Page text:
Cassava genome from a wild ancestor to cultivated varieties.

Wang, W., Feng, B., Xiao, J., Xia, Z., Zhou, X., Li, P., Zhang, W., Wang, Y., Møller, B., Luo, M.-C., Yang, J., Chen, S., Rabinowicz, P.D., Chen, X., Zhang, H.B., You, F.M., and others (2014). "Cassava genome from a wild ancestor to cultivated varieties.", Nature Communications. doi : 10.1038/ncomms6110  Access to full text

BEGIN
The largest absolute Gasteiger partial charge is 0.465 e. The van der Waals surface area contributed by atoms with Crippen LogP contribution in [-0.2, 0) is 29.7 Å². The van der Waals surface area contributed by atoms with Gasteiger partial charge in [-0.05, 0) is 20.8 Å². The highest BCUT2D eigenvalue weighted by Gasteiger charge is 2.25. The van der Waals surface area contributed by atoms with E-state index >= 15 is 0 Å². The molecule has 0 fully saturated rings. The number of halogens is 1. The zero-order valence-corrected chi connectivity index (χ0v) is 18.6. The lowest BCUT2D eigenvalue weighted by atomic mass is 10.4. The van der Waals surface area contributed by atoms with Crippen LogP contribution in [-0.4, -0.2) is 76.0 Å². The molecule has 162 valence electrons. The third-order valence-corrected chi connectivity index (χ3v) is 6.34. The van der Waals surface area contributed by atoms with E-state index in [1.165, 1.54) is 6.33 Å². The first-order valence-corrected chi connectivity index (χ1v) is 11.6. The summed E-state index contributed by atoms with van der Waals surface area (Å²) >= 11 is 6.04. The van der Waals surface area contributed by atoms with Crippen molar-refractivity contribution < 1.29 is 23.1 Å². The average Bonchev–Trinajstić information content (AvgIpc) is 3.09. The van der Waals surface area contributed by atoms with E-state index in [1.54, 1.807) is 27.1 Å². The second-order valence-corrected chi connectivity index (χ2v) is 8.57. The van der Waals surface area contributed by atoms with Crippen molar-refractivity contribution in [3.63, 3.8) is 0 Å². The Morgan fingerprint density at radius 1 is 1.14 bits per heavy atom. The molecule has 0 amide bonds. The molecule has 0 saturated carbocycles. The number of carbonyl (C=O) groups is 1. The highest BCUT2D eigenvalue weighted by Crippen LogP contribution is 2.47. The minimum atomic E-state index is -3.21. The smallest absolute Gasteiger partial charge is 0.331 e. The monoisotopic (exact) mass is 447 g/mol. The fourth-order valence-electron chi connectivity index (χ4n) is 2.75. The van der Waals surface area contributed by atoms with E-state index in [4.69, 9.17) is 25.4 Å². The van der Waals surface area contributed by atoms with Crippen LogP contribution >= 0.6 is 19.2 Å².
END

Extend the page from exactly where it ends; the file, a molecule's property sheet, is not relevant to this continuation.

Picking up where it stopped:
Cassava is a major tropical food crop in the Euphorbiaceae family that has high carbohydrate production potential and adaptability to diverse environments. Here we present the draft genome sequences of a wild ancestor and a domesticated variety of cassava and comparative analyses with a partial inbred line. We identify 1,584 and 1,678 gene models specific to the wild and domesticated varieties, respectively, and discover high heterozygosity and millions of single-nucleotide variations. Our analyses reveal that genes involved in photosynthesis, starch accumulation and abiotic stresses have been positively selected, whereas those involved in cell wall biosynthesis and secondary metabolism, including cyanogenic glucoside formation, have been negatively selected in the cultivated varieties, reflecting the result of natural selection and domestication. Differences in microRNA genes and retrotransposon regulation could partly explain an increased carbon flux towards starch accumulation and reduced cyanogenic glucoside accumulation in domesticated cassava. These results may contribute to genetic improvement of cassava through better understanding of its biology.

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